By Cliff Peale
The Cincinnati Enquirer
GENEVA - Change the packaging and add $36 to the price. Genius.
It doesn't sound like a classic Procter & Gamble ploy. After all, the Cincinnati-based goliath built its business on homey product names such as Tide, Crest and Ivory with journeyman-like packaging.
But in 2002, when P&G began considering how it could enhance its Baldessarini Hugo Boss fragrance line, it settled on the bottle. A sharp-looking metal case stamped with the Baldessarini logo. The price, formerly about $53 per bottle, went up to $89.
The results? While P&G won't reveal specific sales numbers, the company does say the product sold at twice the company's expectations.
"It's still half the cost of a Sony PlayStation (console)," says Paolo de Cesare, president of P&G's global prestige beauty business. "I don't think this is a consumer that's sensitive to a 10 percent premium."
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This is P&G's fine fragrances unit, based in Geneva, perhaps the most cosmopolitan of western European capitals. In some respects, it represents the final frontier that Russian market chief Daniela Riccardi hopes to reach one day. For now, she knows that the average Russian's disposable income of $23 a week isn't likely to mean there will be a rush on $89-a-bottle perfume. But she also knows the seeds of potential have been planted.
P&G's current Russian offerings are largely home- and family-related - detergents, toothpaste and the like - the kind traditionally selected by the female of the household. Lower-priced beauty items are picking up steam in Russia, and market studies show that by the age of 10, most Russian females are buying beauty products.
One outgrowth of the Soviet system is that women already were an important segment of the workforce when P&G first arrived in Russia in the early 1990s. With personal income growing at a brisk clip of 20 percent a year, the potential for the Russian perfume market is a heavenly scent.
Since entering the perfume business in 1991 with the purchase of Laura Biagotti and Hugo Boss, Procter & Gamble has increased global sales tenfold to about half a billion dollars annually.
Fine fragrances is a fast-growing business that depends as much on glitz and style as it does on routine, everyday performance. For the past six years, sales have grown more than 10 percent.
In the new Procter, which is seeking a cachet in beauty care that will match its traditional strengths, fine fragrances is the perfect business model: low cost to produce, high profit margins and consumers willing to pay to be hip, cool and well scented.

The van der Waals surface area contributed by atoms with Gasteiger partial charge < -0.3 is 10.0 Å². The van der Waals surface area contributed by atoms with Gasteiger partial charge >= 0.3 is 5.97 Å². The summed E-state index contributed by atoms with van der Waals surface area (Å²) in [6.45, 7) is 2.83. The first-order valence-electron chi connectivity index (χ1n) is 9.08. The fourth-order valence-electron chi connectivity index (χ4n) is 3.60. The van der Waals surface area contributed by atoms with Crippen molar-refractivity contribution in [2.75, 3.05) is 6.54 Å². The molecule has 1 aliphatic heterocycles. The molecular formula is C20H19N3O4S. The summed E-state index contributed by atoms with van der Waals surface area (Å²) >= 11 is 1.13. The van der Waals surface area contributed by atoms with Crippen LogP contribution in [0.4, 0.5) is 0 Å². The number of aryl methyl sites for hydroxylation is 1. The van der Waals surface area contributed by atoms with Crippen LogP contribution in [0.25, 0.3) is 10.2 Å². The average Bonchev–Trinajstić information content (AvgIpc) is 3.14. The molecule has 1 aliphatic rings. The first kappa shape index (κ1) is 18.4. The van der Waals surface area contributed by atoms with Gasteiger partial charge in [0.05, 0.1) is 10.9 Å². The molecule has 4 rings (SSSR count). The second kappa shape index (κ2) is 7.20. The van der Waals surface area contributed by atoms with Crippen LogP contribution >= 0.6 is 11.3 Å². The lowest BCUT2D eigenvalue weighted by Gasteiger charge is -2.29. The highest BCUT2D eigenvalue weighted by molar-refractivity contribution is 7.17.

"We want to create classics," de Cesare remarked from a conference room overlooking Lake Geneva. "We've focused on fragrances that will have a lasting presence."
Fine fragrances stands out as perhaps the only business in P&G's stable of brands where the company isn't looking for the average consumer.
Instead, it beckons to those who have plenty of money to spend and who willingly pay a premium price to wear this year's trendy scent. The ideal consumer, de Cesare said, spends about $200 a year on fragrances.
The market numbers, as P&G sees them, are compelling, particularly in Europe.
And the market is growing. The just-closed $5.7 billion acquisition of German giant Wella included nearly $800 million a year in perfume sales, much of it in Europe. Wella products can be found in shops in Moscow, so P&G acquired an immediate entree to the market not only in Western Europe but in Russia, too.
For now, the real competition plays out in Western Europe's finest stores. Nearly nine of every 10 consumers who buy fragrances try them in the store. So P&G's advertising might is a strength. But it's still building relationships with the perfumeries where many of the products are sold.
"Consumers feel a different way when they have to buy groceries than when they buy a treat," de Cesare says. "It's an emotional necessity, not a physical necessity."
If that sounds a bit ethereal for Procter & Gamble - after all, it's the home of the "quicker picker upper" - it's straight into chairman and chief executive A.G. Lafley's global strategy.
He thinks P&G can take the household names it acquires - LaCoste and Hugo Boss, for example - and apply P&G-type marketing discipline. By doing that, it can break out of the industry's traditional cycle, where there are 200 product introductions each year, most of them destined to disappear the next year when the latest trend hits.
It's low-cost. P&G doesn't sell fragrances directly, but instead depends on distributors worldwide.
It also fits into other P&G businesses. The company has long been the No. 1 user of fragrances in the world, inserting them into every bottle of Pantene shampoo or Ariel detergent.
"For us, in Europe, it's a business we grew up with," de Cesare says in Geneva.
Meanwhile, in Moscow, as Wella, LaCoste and other P&G fragrances begin to waft through homes, offices and restaurants, the battle of rubles and scents is only just beginning.
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